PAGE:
How to handle PSP sufferers inner frustration?

Hi all, just looking for any advice. Dad has recently been diagnosed with PSP. Mum is at home with him. We have found when conversations get a bit too complicated for him, or if he can't find d words to express himself he gets so frustrated. When it is at its worst you can see he looses ability to control himself and shouts out at mum (and me sometimes). Today was horrible and know it really upset mum but he got so frustrated and ended up shoving her. Mum was holding back the tears. This is not the dad I know he has always been so gentle. Know this is a feature of this horrible disease and I've tried to chat with mum about separating new behaviours from the man we Love, but in the moment it can only upset her. I'm so worried about her now, she's 77 and wondering what is best to do. I know we need to prevent "conversation overload" and keep things simple to avoid this situation. Dad is on 10mg of amitriptyline,and had seemed to b helping. Has anyone any advice? Broke my heart witnessing it earlier.....

12 Replies

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  • I would definitely let your dad's doctor know of these outbursts. It could be more then just frustration, these diseases can produce all sorts of odd things.

    Ron

  • Hi Catherine

    My brother has had psp for about 6 years now. He is 62 and lives alone in sheltered accommodation. My sister and I do his cleaning, shopping, washing etc . He has got to the stage where his is hard to understand. If your dad can write and you can read his writing get him to write things down. We have a child's abc board that says the letter out loud when touched. We find these are better ways to communicate than him getting frustrated. It must be very hard to be with the person 24/7. All the best

    Carole x

  • Thank Carole, will see how we go. So hard seeing them struggle xx

  • We use a Go-Talk. Find it online. It was a big help but now Charles in last stages and rarely used it. But it is wonderful.

    Cuttercat

  • It was the same for my mum. She had PSP and she would get very frustrated and angry. It is so hard to separate the disease from the person but it is the only way to move forward. Continue to do what you are doing, giving him extra time to speak, etc. Try to talk to him about how he feels. If you can get counselling, this would be particularly helpful for your mum.

    My heart goes out to you and your family i know exactly what you are going through. It's an incredibly tough road that you are on and I send you love and strength. X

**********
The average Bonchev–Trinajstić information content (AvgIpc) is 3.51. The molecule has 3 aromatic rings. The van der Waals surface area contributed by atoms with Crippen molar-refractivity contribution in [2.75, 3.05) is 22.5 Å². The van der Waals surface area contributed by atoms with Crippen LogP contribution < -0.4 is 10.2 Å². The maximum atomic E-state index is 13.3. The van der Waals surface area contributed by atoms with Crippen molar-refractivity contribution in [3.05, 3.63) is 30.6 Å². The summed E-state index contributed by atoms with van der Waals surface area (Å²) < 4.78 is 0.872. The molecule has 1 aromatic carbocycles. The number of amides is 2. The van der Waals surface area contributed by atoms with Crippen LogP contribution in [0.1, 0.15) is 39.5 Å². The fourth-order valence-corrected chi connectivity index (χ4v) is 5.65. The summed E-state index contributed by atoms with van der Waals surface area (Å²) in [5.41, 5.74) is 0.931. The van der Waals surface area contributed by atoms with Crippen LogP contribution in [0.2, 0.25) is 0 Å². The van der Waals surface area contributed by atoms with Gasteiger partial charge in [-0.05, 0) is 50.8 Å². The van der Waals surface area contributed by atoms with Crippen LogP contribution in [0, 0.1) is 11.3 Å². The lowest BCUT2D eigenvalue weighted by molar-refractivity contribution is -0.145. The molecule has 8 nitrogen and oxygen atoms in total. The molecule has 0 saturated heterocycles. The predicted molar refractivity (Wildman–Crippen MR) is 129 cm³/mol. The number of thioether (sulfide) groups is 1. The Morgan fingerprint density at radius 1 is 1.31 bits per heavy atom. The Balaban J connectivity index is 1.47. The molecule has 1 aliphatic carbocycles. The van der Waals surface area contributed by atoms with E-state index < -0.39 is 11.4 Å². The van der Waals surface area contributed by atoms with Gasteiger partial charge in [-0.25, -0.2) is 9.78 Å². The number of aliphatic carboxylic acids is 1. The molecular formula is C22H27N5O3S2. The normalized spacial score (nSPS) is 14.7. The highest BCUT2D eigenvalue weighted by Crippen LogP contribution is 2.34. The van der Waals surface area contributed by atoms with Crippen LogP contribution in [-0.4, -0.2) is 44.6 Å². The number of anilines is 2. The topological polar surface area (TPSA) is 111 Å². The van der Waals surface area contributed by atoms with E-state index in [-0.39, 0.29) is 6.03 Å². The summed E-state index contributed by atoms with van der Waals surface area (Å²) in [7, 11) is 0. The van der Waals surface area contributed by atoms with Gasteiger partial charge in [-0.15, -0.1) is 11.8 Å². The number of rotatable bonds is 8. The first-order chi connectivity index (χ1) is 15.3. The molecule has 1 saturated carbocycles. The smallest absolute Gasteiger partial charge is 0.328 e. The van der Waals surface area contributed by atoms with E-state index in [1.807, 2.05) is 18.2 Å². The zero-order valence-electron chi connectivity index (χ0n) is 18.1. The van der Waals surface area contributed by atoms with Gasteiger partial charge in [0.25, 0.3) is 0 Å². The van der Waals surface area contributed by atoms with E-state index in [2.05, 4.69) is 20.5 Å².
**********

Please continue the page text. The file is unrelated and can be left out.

• Does anyone know of meetings or counsel in the southern US??

  • There are monthly meetings at Emory in Atlanta. Where do you live?

  • Medication should help. I would. Talk with his doctor

  • I live in the north shore about 3o miles fro New Orleans.

  • Yes. The angry outbursts are the worst....tell your mom it is just a part of this awful disease. At first it was hard to not take them personally and get angry myself at him. My fiance has PSP and he is just 51. He repeats curse words in groups of 3 when frustrated and calls me horrible names. Sometimes he puts his hand up to me and just presses it into me when he is angry. I try to diffuse by ignoring and changing the subject. I just hug and kiss him on the cheek and tell him i love him. He snaps out if it right away and says i love you too. He doesnt apologize because i feel he is not totally aware of what he does. It truly is a rotten disease. He can no longer do a single thing with his hands but can walk rather well although his necks is hunched over and fists are rigid.

  • Do let your Fathers doctors know what is going on. We went through horribly aggressive ( physical and verbal) not long after my husband was diagnosed. They still happen but I am better at spotting them coming and have learnt to manage them. At first it was devastating - how could my wonderful loving husband hit, pinch me and say such horrible things?? I still have to remind myself this is PSP not him. U guess like all of the other symptoms you learn to manage it. There are anti psychotic meds or tranquillisers if things get too bad. Sending love to your family

    Tippy

  • Hi the best advice I can give you is learn sign language or if you have to make up sign language as you go like when they want the remote or have to go to the bathroom just simple things that will help you understand what they are saying it does not get better get a whistle for when they can no longer yell to get your attention but can stil blow the whistle or a remote doorbell so they can push the button and you can put the other part in your pocket and hear it no matter what you are doing. I was just laying in bed with my Aunt Bev eating a popcycle with her and telling her I have been racking my brain to figure out a new way for her to communicate we have done it all sign language, writing the A-Z down and let her point to the letter till she spells what she wants to say , type and speek, but now I am down to what can we do next because speech is almost no more and so is moving her hands. Most of all put your self in their shoes and think what would i do if that was me. The best thing I found to do for my Aunt is a warm water pool she can walk and move and she feels almost normal but she loves it so much.

    Lots of hugs Kryste

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